Five simple steps to indenfity your Light Bulb

Five simple steps to indenfity your Light Bulb

If you’ve ever been to buy a lightbulb, you’ll have probably faced an overwhelming display of bulbs in all different shapes and sizes. In store we are usually able to quickly find the exact replacement for you, although when your shopping online it can be like a never-ending maze of options, shapes, styles, bases and wattages. Here at LiteLec we’re going to help you navigate the world of light bulbs to find exactly what you’re looking for. In this guide we’ll show you step by step how to identify your bulb.

1. Know your base

The most common and recognisable bases are Edison Screw (E27) and Bayonet Cap (B22). Bayonet cap, sometimes know as push and twist, is the most common base type found in the UK as most ceiling pendants have a Bayonet lamp holder. Edison Screw is the traditional screw type for a lightbulb, it’s most common in the USA, but is also used in abundance in floor and table lights. After that you’ve got, Small Bayonet Cap (B15) and Small Edison Screw (E14), smaller versions of the bases we’ve previously mentioned, which again used for table and floor lights but most commonly found in chandeliers. GU10 and MR16 are reflectors found in downlight fittings in kitchens, bathrooms and commercial environments. Capsules bases come in two main styles G4 and G9, they’re found in decorative light fittings. Using our tool below you should be able to identify your base and shop from there. 

2. Wattage

Traditional light fittings have a maximum wattage, so when buying halogen or incandescent bulbs you’ll have to check the wattage of your bulb. Although, with the introduction of LED’s which have such a low wattage its rare you’ll exceed the maximum. LED bulbs should say what the equivalent in incandescent wattage is on the box, although if they don’t here’s a helpful guide.

2-3w LED = 25-30w Incandescent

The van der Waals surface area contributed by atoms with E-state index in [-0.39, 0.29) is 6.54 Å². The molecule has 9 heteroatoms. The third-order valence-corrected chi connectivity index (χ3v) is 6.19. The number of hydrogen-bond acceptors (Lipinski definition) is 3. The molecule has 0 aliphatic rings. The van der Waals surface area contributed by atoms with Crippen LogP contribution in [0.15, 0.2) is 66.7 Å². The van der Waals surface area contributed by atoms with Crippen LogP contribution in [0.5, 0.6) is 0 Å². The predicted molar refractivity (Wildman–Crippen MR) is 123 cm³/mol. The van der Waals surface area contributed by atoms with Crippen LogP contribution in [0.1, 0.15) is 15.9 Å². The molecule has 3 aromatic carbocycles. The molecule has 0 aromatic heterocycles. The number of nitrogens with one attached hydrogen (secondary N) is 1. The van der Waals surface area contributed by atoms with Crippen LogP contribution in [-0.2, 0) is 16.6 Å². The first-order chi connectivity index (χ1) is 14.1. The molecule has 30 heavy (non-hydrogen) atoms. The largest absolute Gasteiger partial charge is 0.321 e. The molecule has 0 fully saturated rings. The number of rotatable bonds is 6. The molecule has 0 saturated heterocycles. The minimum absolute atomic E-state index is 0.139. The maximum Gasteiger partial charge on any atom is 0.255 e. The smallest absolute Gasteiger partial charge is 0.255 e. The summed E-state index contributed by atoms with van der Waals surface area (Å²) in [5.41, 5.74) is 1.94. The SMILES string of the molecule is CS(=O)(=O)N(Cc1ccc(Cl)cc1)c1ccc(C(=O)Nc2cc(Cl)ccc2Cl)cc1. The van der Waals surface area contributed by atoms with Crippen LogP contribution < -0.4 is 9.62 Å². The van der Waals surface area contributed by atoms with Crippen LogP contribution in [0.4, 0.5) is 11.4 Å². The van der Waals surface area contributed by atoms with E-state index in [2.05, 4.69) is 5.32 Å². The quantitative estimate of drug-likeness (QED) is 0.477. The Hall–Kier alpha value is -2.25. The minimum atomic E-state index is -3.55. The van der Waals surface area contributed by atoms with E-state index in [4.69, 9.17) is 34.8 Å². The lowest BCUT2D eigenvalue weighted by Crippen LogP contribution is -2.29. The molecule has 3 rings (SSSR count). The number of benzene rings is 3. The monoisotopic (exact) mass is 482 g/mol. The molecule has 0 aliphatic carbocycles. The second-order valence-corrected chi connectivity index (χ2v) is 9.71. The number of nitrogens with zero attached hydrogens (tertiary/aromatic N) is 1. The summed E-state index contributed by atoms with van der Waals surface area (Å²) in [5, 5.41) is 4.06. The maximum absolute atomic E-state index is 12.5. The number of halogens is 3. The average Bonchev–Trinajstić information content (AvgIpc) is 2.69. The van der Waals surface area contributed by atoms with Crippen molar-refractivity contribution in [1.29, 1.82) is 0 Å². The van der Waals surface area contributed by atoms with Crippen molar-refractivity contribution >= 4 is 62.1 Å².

4-6w LED = 40-60w Incandescent 

8-10w LED = 60-100w Incandescent 

10-13w LED = 100-150w Incandescent 

3. Shape Breakdown

Lightbulb shapes are fairly simple. You have the traditional light bulb shape is known as GLS, most commonly found in a ceiling pendants. Candles, which resemble a candles flame, are used for decorative purposed in chandelier style fittings. Reflectors which are found in spotlights and downlight, in kitchens and bathrooms. Mini-Globes or Golf balls are small round light bulbs found in outdoor festoon lights and table or floor lamps. Theres also capsules which are found in fridges, decorative light fittings and ovens. Using the image below you should be able to identify your bulbs shape. Don’t worry if we haven’t mentioned your bulb, feel free to get in touch and just like in store we’ll do our best to find your bulb.

4. Colour Temperature

Light bulbs often come in different colour temperatures for different settings and environments. They’re measured along the Kelvin scale and so they’ll often have a temperature followed by a K for example, 3000k. You may have heard the names of different colour temperatures mentioned like; Warm White, Cool White and Daylight. Warm white is the traditional light bulb colour and the most popular temperature, they usually have a range of 2500-3500k. Daylight and Cool White Bulbs are designed for settings which require a brighter light like kitchens and bathrooms, they usually range between 4000-6500k. You can see a better example of the ranges on the Kelvin scale below.

5. Is it dimmable?

If your lightbulb is on a dimmer switch or touch dimmer you should make sure the bulb you’re buying is dimmable. While all Incandescent and Halogen bulbs are dimmable, LED’s have to be specially designed for dimming, this is one of the most common mistakes we see our customers make which is why we always check if they’re dimming. The description or box should say whether the bulb is dimmable or they may make use of the dimmable and non dimmable symbols below. If you want any more advice on dimming check out our other blog: 

Hopefully this guide has helped you find what you’re looking for. While we try to put as many of our bulbs on our website as we can, there may be a few obscure or less common bulbs we miss. If you can’t find your bulb on our website its worth getting in touch as we’ve got a collection built up over the 35 years we’ve had in the lighting business. 

Indoor Lighting 2021

indoor Lighting Guide 2021 Freshen up your house this Spring! As we move closer towards entertaining guests in our home again, you’ll want to make

Read More »

Outdoor Lighting 2021

Garden Lighting 2021 Summer is almost here! If you’ve been getting your garden ready for BBQs and parties you’ll love our garden lighting guide. We’ll

Read More »

6 LED Tape Life Hacks

6 Best Places to use LED tape 6 best places to use LED tape A Beginners Guide LED tape is undoubtably the most popular lighting

Read More »